To tour, or not to tour?

That is the question. Probably not the question Shakespeare had in mind, but it’s a valid one all the same. During my first foray into the world of international solo travel, I made the choice to book myself onto two organised tours: first, the ‘Thailand Experience’ by RealGap and secondly, Contiki’s ‘The Big Walkabout’ in Australia. The experience of these two very different tours has undoubtedly influenced my decision to purchase a bus ticket with Kiwi Experience for my first two weeks in New Zealand, before venturing out into the world of independent backpacking on a working holiday visa. For anyone considering a gap year, a sabbatical, or a shorter chunk of time away from home and possibly on your own, it’s worth considering the pros and cons of organised tours. That way, you can decide what suits you and what sounds like your worst nightmare.

Check out my list of things to consider before deciding if a tour is for you:


  • Ready made group of mates that don’t change every few days – strong friendships are made & groups aren’t as transient as independent backpacking
  • Less intimidating than facing all that organisation on your own
  • A large tour will always provide you with some like-minded people
  • You will cram SO MUCH in, itinerary-wise. Filtering of mediocre places and activities has already been done for you.
  • You will get up and do stuff even if you don’t feel like it – some people need this push so they don’t waste their time just because they’re sleepy: EAT SOME CONCRETE & HARDEN UP.
  • You feel very supported and safe on a good tour – this is especially important in more unfamiliar cultures if you need a local to help translate a problem. If youre going to do an organised tour as well as some independent travel, perhaps choose the less familiar country for your tour.
  • Your tour manager will usually help with any extra activities you want to organise.
  • You often get good deals on activities for ‘tour prices’.
  • Most tours give you lots of free time and nightlife opportunities – as long as you’re back on the coach at the set time in the morning, you can stay out ’till whenever.
  • You may well pay less without a tour, but you have to ask yourself the value of your time and how much your own organisation would stress you out.


  • You CAN get stuck with people you’re not keen on – or who grumble about everything. There WILL be at least one moaner in every group, they’ll be the one posting inspiring motivational quotes on Instagram about making the most of life and then bitching through the whole tour. Shout out, you know who you are. A good compromise here is a hop-on, hop-off style tour like Kiwi Ex or Greyhound – you can just hang around and wait for the next bus of new people.
  • If you really love your flexibility, tours can be frustrating because you can’t always stay longer in a place that you like unexpectedly. Again, hop-on, hop-off is a great compromise.
  • It’s nice to run off your own steam and make your own decisions. Some tours have extra rules – for example, we were not allowed to ride mopeds in Thailand even though legally we were able.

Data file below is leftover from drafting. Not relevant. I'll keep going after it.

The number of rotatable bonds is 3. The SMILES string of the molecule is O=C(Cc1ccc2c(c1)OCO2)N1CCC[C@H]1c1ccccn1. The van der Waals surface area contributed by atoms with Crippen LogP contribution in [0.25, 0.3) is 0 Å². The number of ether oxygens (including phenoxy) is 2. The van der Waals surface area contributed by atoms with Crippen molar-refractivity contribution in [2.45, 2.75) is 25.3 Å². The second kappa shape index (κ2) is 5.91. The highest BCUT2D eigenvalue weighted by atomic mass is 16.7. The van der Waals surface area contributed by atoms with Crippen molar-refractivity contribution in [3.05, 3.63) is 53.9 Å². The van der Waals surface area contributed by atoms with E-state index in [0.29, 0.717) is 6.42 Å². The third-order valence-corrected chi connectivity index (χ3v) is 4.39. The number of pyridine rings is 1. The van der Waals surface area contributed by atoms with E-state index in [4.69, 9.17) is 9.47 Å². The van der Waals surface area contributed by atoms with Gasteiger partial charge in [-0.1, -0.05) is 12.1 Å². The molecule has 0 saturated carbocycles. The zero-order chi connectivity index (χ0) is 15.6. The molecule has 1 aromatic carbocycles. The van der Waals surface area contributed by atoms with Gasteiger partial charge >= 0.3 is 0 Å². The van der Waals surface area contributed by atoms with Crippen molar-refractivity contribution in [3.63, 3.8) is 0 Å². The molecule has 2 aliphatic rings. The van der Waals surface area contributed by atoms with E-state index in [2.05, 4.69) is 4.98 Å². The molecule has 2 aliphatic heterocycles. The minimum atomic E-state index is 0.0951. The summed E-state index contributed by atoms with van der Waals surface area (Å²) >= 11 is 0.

• There’s often a fair bit of waiting around for other people being late on tours – this can get REALLY annoying when you’ve made the effort to be ready at the right time.
  • You make your own schedule – if you want a lie in, you can have one. If you wanna skip something, you can. However, this can also be a DISADVANTAGE – see above.
  • Tours obviously come at a price – you are paying for the extra support and organisation. If you feel you don’t need or want this, there’s no point paying extra! If you’re going out with a friend, consider that your priorities may be different and you may feel less of a need for the support.
  • Be wary of the quality of the tour – at points, it can feel very obvious that the tour company has made accommodation decisions to increase their profit margins rather than to maximise your enjoyment. Don’t always choose the cheapest tour…

THERE IS NO RIGHT ANSWER. One of the most irritating things about travelling and backpackers is the travel snobbery that you encounter on your journey. You’re bound to run into people who tell you that an organised tour isn’t proper backpacking, that if you don’t mastermind your own itinerary, you’re basically being babysat. Forget these people. Your choices and preferences are valid, you can go wherever you want in whatever manner you wish. With help or no help. You don’t need to make life more difficult for yourself just for the sake of placating these irritating people; travelling is about being happy with your own choices and having the strength to do things your way, whether that means you join a tour or you venture out on your own. You’ve got nothing to prove, there’s great things about both ways of travelling and nothing to stop you combining both types.

Review of Kiwi Experience to follow soon – my tour begins on January 26th!


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